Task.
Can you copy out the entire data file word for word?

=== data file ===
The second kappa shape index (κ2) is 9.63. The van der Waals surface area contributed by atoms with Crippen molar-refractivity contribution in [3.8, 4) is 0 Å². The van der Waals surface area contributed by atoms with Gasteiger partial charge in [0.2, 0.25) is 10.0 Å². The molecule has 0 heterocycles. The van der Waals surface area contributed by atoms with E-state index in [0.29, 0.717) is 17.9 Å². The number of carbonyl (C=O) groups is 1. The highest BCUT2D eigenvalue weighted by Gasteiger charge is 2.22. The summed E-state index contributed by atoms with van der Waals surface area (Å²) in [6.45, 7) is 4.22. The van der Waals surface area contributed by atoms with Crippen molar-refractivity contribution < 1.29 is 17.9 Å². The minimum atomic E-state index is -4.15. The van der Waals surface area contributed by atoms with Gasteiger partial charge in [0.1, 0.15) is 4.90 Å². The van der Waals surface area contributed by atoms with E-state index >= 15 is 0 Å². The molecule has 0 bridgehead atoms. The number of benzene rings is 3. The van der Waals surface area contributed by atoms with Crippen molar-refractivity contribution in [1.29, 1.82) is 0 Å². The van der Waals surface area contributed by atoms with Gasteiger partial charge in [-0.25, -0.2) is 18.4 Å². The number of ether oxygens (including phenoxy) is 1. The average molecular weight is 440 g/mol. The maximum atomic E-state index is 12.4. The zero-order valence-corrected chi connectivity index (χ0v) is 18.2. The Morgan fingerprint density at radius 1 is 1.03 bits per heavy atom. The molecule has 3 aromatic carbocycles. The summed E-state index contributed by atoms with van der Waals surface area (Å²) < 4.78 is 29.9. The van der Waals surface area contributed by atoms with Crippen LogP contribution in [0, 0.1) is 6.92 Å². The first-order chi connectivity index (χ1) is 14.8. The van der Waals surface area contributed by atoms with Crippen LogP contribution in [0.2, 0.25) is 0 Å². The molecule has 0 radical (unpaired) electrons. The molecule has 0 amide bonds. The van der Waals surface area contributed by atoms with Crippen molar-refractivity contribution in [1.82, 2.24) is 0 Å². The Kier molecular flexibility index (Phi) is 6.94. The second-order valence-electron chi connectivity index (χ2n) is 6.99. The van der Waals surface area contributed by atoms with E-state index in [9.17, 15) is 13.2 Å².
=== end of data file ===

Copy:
The second kappa shape index (κ2) is 9.63. The van der Waals surface area contributed by atoms with Crippen molar-refractivity contribution in [3.8, 4) is 0 Å². The van der Waals surface area contributed by atoms with Gasteiger partial charge in [0.2, 0.25) is 10.0 Å². The molecule has 0 heterocycles. The van der Waals surface area contributed by atoms with E-state index in [0.29, 0.717) is 17.9 Å². The number of carbonyl (C=O) groups is 1. The highest BCUT2D eigenvalue weighted by Gasteiger charge is 2.22. The summed E-state index contributed by atoms with van der Waals surface area (Å²) in [6.45, 7) is 4.22. The van der Waals surface area contributed by atoms with Crippen molar-refractivity contribution < 1.29 is 17.9 Å². The minimum atomic E-state index is -4.15. The van der Waals surface area contributed by atoms with Gasteiger partial charge in [0.1, 0.15) is 4.90 Å². The van der Waals surface area contributed by atoms with E-state index >= 15 is 0 Å². The molecule has 0 bridgehead atoms. The number of benzene rings is 3. The van der Waals surface area contributed by atoms with Crippen molar-refractivity contribution in [1.29, 1.82) is 0 Å². The van der Waals surface area contributed by atoms with Gasteiger partial charge in [-0.25, -0.2) is 18.4 Å². The number of ether oxygens (including phenoxy) is 1. The average molecular weight is 440 g/mol. The maximum atomic E-state index is 12.4. The zero-order valence-corrected chi connectivity index (χ0v) is 18.2. The Morgan fingerprint density at radius 1 is 1.03 bits per heavy atom. The molecule has 3 aromatic carbocycles. The summed E-state index contributed by atoms with van der Waals surface area (Å²) < 4.78 is 29.9. The van der Waals surface area contributed by atoms with Crippen LogP contribution in [0, 0.1) is 6.92 Å². The first-order chi connectivity index (χ1) is 14.8. The van der Waals surface area contributed by atoms with Crippen LogP contribution in [0.2, 0.25) is 0 Å². The molecule has 0 radical (unpaired) electrons. The molecule has 0 amide bonds. The van der Waals surface area contributed by atoms with Crippen molar-refractivity contribution in [1.82, 2.24) is 0 Å². The Kier molecular flexibility index (Phi) is 6.94. The second-order valence-electron chi connectivity index (χ2n) is 6.99. The van der Waals surface area contributed by atoms with E-state index in [9.17, 15) is 13.2 Å².